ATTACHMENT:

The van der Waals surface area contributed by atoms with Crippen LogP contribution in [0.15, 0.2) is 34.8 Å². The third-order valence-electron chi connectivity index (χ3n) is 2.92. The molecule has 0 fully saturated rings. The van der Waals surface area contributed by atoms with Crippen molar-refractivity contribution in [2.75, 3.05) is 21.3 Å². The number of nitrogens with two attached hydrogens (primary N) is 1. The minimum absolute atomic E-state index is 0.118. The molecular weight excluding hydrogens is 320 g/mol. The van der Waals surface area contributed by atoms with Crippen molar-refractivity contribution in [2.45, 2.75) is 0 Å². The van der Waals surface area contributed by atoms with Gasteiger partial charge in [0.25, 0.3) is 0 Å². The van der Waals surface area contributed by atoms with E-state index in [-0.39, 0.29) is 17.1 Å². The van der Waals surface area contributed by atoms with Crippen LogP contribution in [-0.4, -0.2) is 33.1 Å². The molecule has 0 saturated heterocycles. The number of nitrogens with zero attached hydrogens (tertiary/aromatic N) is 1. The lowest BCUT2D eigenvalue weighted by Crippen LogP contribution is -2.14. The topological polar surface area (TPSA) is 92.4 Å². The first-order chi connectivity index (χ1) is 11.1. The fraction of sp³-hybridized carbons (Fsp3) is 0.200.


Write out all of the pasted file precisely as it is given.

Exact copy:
The van der Waals surface area contributed by atoms with Crippen LogP contribution in [0.15, 0.2) is 34.8 Å². The third-order valence-electron chi connectivity index (χ3n) is 2.92. The molecule has 0 fully saturated rings. The van der Waals surface area contributed by atoms with Crippen molar-refractivity contribution in [2.75, 3.05) is 21.3 Å². The number of nitrogens with two attached hydrogens (primary N) is 1. The minimum absolute atomic E-state index is 0.118. The molecular weight excluding hydrogens is 320 g/mol. The van der Waals surface area contributed by atoms with Crippen molar-refractivity contribution in [2.45, 2.75) is 0 Å². The van der Waals surface area contributed by atoms with Gasteiger partial charge in [0.25, 0.3) is 0 Å². The van der Waals surface area contributed by atoms with E-state index in [-0.39, 0.29) is 17.1 Å². The van der Waals surface area contributed by atoms with Crippen LogP contribution in [-0.4, -0.2) is 33.1 Å². The molecule has 0 saturated heterocycles. The number of nitrogens with zero attached hydrogens (tertiary/aromatic N) is 1. The lowest BCUT2D eigenvalue weighted by Crippen LogP contribution is -2.14. The topological polar surface area (TPSA) is 92.4 Å². The first-order chi connectivity index (χ1) is 11.1. The fraction of sp³-hybridized carbons (Fsp3) is 0.200.